BTW, don't bother with the 3" vents, as the 4" vents move almost twice as much air and the price difference is minimal.. as is the amount of work to install them.

Diva's advice on fairing the surface is very good...key to getting a good seal on the vent. Also, I have one set for intake and the other as exhaust... and the temperature of the boat is at least 15-20˚ cooler than prior to my installing them. BTW, the way the Nicro fans change from exhaust to intake is by switching the actual fan blades.
Agree on all of above, except for the manual shut-off. It's possible you might find some light thrumming or chattering too annoying to allow you or your mate to sleep, in which case it's nice to be able to switch the thing off it doesn't mean suffocating. I second the motion on the largest unit possible. I stayed with the small unit because the cutout was already there and I didn't like the idea of enlarging it. It's located in an area of critical curvature of the cabin profile, where there's foot traffic around the mast, and a larger hole might start (in my mind) to compromise the panel strength. As for the "reverse" function, on my unit it's a simple case of pulling the plastic fan off the shaft, flipping it upside down, and sticking it back on again.
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Old 11-30-2007
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Quote:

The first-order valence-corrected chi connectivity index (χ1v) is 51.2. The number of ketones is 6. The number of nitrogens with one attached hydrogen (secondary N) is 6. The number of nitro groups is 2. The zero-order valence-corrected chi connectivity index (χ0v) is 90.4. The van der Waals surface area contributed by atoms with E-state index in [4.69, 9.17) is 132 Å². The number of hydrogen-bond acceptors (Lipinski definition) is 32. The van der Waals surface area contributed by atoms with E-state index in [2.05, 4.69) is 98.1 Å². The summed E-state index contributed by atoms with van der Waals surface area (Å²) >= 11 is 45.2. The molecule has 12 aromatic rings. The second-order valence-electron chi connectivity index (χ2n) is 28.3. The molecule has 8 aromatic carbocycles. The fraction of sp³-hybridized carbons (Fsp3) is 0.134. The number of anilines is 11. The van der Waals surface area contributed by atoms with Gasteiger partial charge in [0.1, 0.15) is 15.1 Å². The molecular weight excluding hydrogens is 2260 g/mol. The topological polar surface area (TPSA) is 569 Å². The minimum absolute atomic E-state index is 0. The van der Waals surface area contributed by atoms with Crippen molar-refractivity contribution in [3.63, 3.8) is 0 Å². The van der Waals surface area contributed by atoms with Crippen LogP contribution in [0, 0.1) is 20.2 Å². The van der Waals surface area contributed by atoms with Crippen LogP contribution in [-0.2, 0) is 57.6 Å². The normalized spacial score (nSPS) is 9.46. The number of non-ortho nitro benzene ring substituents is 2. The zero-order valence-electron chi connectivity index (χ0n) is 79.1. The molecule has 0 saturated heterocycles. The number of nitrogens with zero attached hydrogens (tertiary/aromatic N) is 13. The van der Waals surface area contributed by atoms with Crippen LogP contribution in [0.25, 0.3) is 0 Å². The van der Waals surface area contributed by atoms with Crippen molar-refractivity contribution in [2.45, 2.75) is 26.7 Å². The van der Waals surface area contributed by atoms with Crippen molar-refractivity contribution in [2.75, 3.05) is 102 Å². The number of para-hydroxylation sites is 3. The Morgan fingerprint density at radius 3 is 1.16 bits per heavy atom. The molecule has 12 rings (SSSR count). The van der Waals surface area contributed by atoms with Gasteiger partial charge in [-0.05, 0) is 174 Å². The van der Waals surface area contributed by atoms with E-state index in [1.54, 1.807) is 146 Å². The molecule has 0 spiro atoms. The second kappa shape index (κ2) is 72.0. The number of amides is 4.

Originally Posted by JLBJR View Post
Excellent advice, from both of you, thanks. The reason I am interested in switchable units is simply more control. Even though Florida is tropical, the evenings in December - February can get cold, at least by our thin blood standards and that is why I think it prudent to have the ability to switch them off. I am off to the internet in search of Nicro products.

JLBJR
One last point: I wouldn't spend extra money on the stainless cap. It seems more cosmetic than anything. If serious impact damage seems possible, I would consider as I mentioned some kind of grill over top to prevent contact.
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Old 12-01-2007
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Nicro changed their designs and the current day/night vents are not removable. They have an internal sleeve that slides up to block water ingress. This is fine for rain and spray, but for protection from green water I would prefer the older designs that are removable. I also think the older designs are more rugged in other ways. If you come across some old ones, replacement Nicad C cells are available at Radio Shack for about $7/pair.

Last edited by Trekka; 12-01-2007 at 06:07 AM.
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Old 12-01-2007
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The ones I have are the high-end older ones, with the screw-in deckplates. I've found that spray and rain isn't an issue with either of them. Green water is the reason I keep the bronze deckplates aboard.
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You know what the first rule of sailing is? ...Love. You can learn all the math in the 'verse, but you take
a boat to the sea you don't love, she'll shake you off just as sure as the turning of the worlds. Love keeps
her going when she oughta fall down, tells you she's hurting 'fore she keens. Makes her a home.

—Cpt. Mal Reynolds, Serenity (edited)